| Mortgages for people with flawed credit have
evolved over the years, and now each loan is virtually a customized
mix of rates and fees.
The industry term for a mortgage for a customer
with imperfect credit is "subprime" or sometimes
"non-prime." But if you're a subprime customer,
you won't hear the term unless your broker or loan officer
is a terrible salesman. Instead, the mortgage will be called
specialty financing or a loan for someone with flawed or less-than-perfect
"They're going to point out in a professional, customer
service-friendly manner that your credit is not pristine and
they have programs for you," says Greg Lumsden, senior
managing director of Full Spectrum Lending, a Countrywide subsidiary.
Whatever the terminology, the most important
advice to give to subprime customers is to shop around when
getting a mortgage, because rates and fees can vary a lot
Don't be ashamed, shop!
Many subprime borrowers are reluctant to shop multiple lenders
because they don't want to face a bunch of loan officers and
explain time after time why they have made late payments. But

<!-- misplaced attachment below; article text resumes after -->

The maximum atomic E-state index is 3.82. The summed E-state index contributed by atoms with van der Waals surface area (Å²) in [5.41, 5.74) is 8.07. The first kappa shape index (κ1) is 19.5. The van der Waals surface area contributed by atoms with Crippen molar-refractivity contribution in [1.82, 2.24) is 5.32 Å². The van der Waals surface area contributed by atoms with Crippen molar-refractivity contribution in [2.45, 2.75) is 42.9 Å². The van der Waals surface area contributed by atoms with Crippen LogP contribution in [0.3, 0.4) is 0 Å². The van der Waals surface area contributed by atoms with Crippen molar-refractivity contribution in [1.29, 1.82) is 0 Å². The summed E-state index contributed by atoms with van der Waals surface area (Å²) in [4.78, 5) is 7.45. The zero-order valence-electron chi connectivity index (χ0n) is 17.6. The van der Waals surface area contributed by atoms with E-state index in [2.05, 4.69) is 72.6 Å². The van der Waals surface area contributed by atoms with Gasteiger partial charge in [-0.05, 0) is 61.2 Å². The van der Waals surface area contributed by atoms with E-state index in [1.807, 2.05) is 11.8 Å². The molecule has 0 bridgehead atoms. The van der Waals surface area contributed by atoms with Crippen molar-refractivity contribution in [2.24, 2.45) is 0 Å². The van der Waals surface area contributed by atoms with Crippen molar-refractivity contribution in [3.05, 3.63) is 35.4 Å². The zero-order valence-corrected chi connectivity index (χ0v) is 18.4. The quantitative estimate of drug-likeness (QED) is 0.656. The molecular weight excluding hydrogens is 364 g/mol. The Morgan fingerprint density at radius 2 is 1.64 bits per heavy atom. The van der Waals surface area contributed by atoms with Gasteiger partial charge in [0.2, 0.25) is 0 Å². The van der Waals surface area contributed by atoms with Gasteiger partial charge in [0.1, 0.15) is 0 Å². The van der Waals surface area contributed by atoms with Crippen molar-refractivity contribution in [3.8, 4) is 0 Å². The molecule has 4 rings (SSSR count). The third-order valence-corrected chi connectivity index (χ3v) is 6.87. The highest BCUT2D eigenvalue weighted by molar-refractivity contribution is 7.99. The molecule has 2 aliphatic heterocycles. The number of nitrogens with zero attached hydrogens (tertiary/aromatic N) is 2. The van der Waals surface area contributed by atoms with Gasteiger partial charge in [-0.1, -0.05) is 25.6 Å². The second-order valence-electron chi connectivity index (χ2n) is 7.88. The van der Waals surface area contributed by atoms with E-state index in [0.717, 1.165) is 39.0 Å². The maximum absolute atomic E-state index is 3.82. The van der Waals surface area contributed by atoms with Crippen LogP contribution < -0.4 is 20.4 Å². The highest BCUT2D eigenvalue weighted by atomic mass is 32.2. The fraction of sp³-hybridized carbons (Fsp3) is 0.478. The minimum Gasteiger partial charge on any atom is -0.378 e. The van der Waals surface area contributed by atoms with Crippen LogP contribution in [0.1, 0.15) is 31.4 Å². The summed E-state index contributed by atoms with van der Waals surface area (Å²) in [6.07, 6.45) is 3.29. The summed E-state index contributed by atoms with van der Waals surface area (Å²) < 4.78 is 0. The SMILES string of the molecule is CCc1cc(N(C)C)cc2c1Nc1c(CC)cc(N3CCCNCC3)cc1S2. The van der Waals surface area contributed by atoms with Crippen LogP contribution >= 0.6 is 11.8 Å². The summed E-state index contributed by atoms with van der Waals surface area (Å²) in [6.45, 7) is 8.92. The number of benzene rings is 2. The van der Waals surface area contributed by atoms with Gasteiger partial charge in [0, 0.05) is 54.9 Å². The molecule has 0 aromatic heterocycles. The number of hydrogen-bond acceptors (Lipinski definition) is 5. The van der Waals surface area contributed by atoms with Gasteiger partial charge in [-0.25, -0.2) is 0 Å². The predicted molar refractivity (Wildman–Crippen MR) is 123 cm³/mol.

they shouldn't sweat it, say mortgage bankers -- lots of borrowers
have credit problems.
"They shouldn't be ashamed by their credit situation,
and I think they'll find that there are more and more lenders
out there who will give them loans, and they don't have to
get a loan from one of the unscrupulous lenders out there,"
says Frank Sillman, executive vice president of Indymac Bank.
There are many legitimate subprime lenders.
Among them are some of the biggest names in the business,
such as Countrywide, Washington Mutual and National City.
They have the experience and resources to analyze mind-boggling
amounts of information in gigantic databases. That's what
allows them to offer a set of rates and fees tailored to each
subprime customer in a process called risk-based pricing.
The evolution of subprime mortgages
It wasn't always this way. Until usury laws were relaxed in
the late 1980s, there wasn't much of a subprime market because
lenders couldn't charge rates that were high enough to compensate
them for the risk. Subprime was the realm of finance companies
and "hard money" lenders.
The next stage began in 1994, when subprime
loans began to be securitized -- bundled together and sold
as investments. This required lenders to use credit scores
to categorize borrowers. They developed an industry shorthand
in which subprime customers were denoted by letter grade,
as if they were in school: Someone with a credit score of
620 or higher got an A; just below that was A-minus, followed
by the riskier B borrower; a C borrower was riskier still,
and a D client was really shaky.